Question: How Can An “Academic” Suggest Something So Stupid?

Here follows a rant.

On the BBC news today is an article, presumably to soon be tucked away in the file labelled “Stupid Things Said By People Who Have No Idea What They’re Talking About”, is this:

Calling teachers Sir and Miss ‘depressing and sexist’

These labels give female school teachers “a lower status than their male counterparts”, according to academic (not teacher) Prof. Jennifer Coates. This academic (not teacher) goes on to say that pupils should be able to speak to their teachers on a first name basis.

I have some questions: did the good professor actually go to school? Does she know what school kids are like, how they are prone to behave given half a chance? The titles of “Sir” and “Miss”, which may have demonstrated a hierarchal gap in distant days of yore, are there more as a sign of respect between pupil and teacher. I suppose you could promote the female teachers to such titles as “Lady” or “Dame”, but to go as far as to let pupils use refer to their teachers by their first name is just asking for trouble.

I actually worked in secondary schools for a year or so and saw one prime example of why this first name basis not only destroys the respect between pupil and teacher, but also renders the lesson they’re teaching a complete waste of time. The teacher in question, whom we shall refer to for these purposes as Mr. Jones, was a history teacher. He was a nice teacher, laid back. Probably too much. He’d just started the new term thinking his kids deserved the chance to call him by his first name. At the same time it seems that all of the pupils in the school had recently rediscovered the classic black comedy The League Of Gentlemen. The show featured one particular character, Papa Lazarou, famous for a number of choice catchphrases, including “Hello Dave’s”.

Guess what Mr. Jones’ first name was.

Guess what he constantly heard in class!

When I was a school kid just a short time ago *coughs*, our history teacher never let slip his first name. He did, however, have a nervous tick that became more obvious the more stressed he got. During his lessons he would stroll about the classroom, talking passionately about important events of the past while moving his head back and forth in a similar style to that of a street-wise chicken. Only slight at first, but within 10 minutes of a lesson starting with our class, which had a reputation that could’ve turned the Dalai Lama to anti-depressants, he looked like he was properly “funking out” to an old James Brown tune. This earned him the name Funky Chicken (B’dum-TSH!). This mantle soon got changed when we saw him play drums in the school pantomime (and to his credit he was bloody good) which altered his name to – wait for it – Chicken Drummer! He quit the teaching profession at the end of that year.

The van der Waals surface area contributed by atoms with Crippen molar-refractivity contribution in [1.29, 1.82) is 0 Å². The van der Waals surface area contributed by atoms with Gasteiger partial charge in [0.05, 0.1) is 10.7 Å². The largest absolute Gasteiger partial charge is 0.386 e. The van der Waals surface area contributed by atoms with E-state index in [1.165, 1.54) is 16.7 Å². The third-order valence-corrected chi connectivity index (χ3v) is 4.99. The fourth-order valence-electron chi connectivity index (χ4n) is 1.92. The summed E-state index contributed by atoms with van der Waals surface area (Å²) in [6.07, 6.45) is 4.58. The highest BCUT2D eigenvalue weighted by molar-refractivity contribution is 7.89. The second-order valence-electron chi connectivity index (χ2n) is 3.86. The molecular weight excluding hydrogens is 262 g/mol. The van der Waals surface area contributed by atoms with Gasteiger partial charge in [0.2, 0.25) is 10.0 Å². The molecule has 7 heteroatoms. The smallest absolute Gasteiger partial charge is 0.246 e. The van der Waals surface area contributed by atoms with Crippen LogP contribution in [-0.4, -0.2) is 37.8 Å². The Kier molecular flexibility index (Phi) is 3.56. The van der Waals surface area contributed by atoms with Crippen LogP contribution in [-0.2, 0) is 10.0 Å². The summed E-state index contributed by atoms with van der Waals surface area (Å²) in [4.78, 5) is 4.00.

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I’m not saying every kid is as bad as my old school collective, but put them together and kids can be little buggers when they want to be, and they will use any hint of a chink in a teachers armour to make their lives difficult.  Removing a line of respect like a title is at best an open invitation for classroom mockery. Yes it depends on the teacher and how they deal with the situation, but even considering this is another battle that they would have to face and don’t need.

One of my old teachers, David Balazyck, firmly believed in that line and enforced it too. After previous years spent mocking every teacher we came in to contact with, Mr. Balazyck became our year 9 form tutor. We spent the first 30 seconds of our first day under his rule mocking him, and he spent the next 3 months destroying us (in a nice way!). He enforced silence in the room, he commanded respect at every turn. And even though his first name was common knowledge, to us he was either Sir or Mr. Balazyck. One kid, Shayne, tried to mock him on our second day. He was soon made an example of, aided by the fact that he had a hairstyle resembling that of a rats carcass on his head.

I don’t know of any female teachers who have a problem being referred to as ‘Miss’. I think, as with many of their male colleagues they may prefer their title and actual name, but if the pupil has no idea what the teachers name is, ‘Miss’ appears to be fine.

People who have no real experience of the industries they discuss or even govern (Hello Mr. Gove. Hello Mr. Hunt.) should have no business in making these kind of recommendations. Leave it to the people who actually know what they’re talking about.

                                                                                                 

Rant over.

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